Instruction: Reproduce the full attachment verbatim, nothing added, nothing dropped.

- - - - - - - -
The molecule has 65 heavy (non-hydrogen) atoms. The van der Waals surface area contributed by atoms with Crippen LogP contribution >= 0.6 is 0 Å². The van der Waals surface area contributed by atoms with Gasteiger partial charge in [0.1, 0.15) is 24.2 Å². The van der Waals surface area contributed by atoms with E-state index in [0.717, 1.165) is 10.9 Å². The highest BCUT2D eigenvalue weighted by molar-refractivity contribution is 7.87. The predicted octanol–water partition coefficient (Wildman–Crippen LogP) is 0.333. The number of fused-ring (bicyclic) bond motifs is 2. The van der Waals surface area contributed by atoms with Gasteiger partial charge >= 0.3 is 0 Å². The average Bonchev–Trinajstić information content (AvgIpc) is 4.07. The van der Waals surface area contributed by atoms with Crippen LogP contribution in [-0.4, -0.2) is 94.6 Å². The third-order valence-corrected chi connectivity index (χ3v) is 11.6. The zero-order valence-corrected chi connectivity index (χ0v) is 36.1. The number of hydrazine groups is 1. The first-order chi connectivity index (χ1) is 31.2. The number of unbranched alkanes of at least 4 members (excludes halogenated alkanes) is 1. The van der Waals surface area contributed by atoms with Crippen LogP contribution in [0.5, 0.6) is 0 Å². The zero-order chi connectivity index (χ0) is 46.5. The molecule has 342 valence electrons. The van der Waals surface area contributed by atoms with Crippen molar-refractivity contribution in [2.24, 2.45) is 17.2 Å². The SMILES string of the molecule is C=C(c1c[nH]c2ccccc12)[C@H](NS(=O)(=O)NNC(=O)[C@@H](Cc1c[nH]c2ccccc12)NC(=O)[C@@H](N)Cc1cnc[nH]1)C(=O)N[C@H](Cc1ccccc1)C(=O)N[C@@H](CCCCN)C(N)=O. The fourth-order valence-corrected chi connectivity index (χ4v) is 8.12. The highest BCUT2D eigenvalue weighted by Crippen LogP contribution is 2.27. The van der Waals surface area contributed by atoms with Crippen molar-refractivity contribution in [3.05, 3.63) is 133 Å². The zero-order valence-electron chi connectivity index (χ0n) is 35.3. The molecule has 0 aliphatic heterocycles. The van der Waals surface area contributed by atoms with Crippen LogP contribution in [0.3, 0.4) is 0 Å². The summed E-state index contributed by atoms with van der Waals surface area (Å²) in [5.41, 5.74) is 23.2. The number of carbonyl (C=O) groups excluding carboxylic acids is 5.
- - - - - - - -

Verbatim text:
The molecule has 65 heavy (non-hydrogen) atoms. The van der Waals surface area contributed by atoms with Crippen LogP contribution >= 0.6 is 0 Å². The van der Waals surface area contributed by atoms with Gasteiger partial charge in [0.1, 0.15) is 24.2 Å². The van der Waals surface area contributed by atoms with E-state index in [0.717, 1.165) is 10.9 Å². The highest BCUT2D eigenvalue weighted by molar-refractivity contribution is 7.87. The predicted octanol–water partition coefficient (Wildman–Crippen LogP) is 0.333. The number of fused-ring (bicyclic) bond motifs is 2. The van der Waals surface area contributed by atoms with Gasteiger partial charge >= 0.3 is 0 Å². The average Bonchev–Trinajstić information content (AvgIpc) is 4.07. The van der Waals surface area contributed by atoms with Crippen LogP contribution in [-0.4, -0.2) is 94.6 Å². The third-order valence-corrected chi connectivity index (χ3v) is 11.6. The zero-order valence-corrected chi connectivity index (χ0v) is 36.1. The number of hydrazine groups is 1. The first-order chi connectivity index (χ1) is 31.2. The number of unbranched alkanes of at least 4 members (excludes halogenated alkanes) is 1. The van der Waals surface area contributed by atoms with Crippen LogP contribution in [0.5, 0.6) is 0 Å². The zero-order chi connectivity index (χ0) is 46.5. The molecule has 342 valence electrons. The van der Waals surface area contributed by atoms with Crippen molar-refractivity contribution in [2.24, 2.45) is 17.2 Å². The SMILES string of the molecule is C=C(c1c[nH]c2ccccc12)[C@H](NS(=O)(=O)NNC(=O)[C@@H](Cc1c[nH]c2ccccc12)NC(=O)[C@@H](N)Cc1cnc[nH]1)C(=O)N[C@H](Cc1ccccc1)C(=O)N[C@@H](CCCCN)C(N)=O. The fourth-order valence-corrected chi connectivity index (χ4v) is 8.12. The highest BCUT2D eigenvalue weighted by Crippen LogP contribution is 2.27. The van der Waals surface area contributed by atoms with Crippen molar-refractivity contribution in [3.05, 3.63) is 133 Å². The zero-order valence-electron chi connectivity index (χ0n) is 35.3. The molecule has 0 aliphatic heterocycles. The van der Waals surface area contributed by atoms with Crippen LogP contribution in [0.3, 0.4) is 0 Å². The summed E-state index contributed by atoms with van der Waals surface area (Å²) in [5.41, 5.74) is 23.2. The number of carbonyl (C=O) groups excluding carboxylic acids is 5.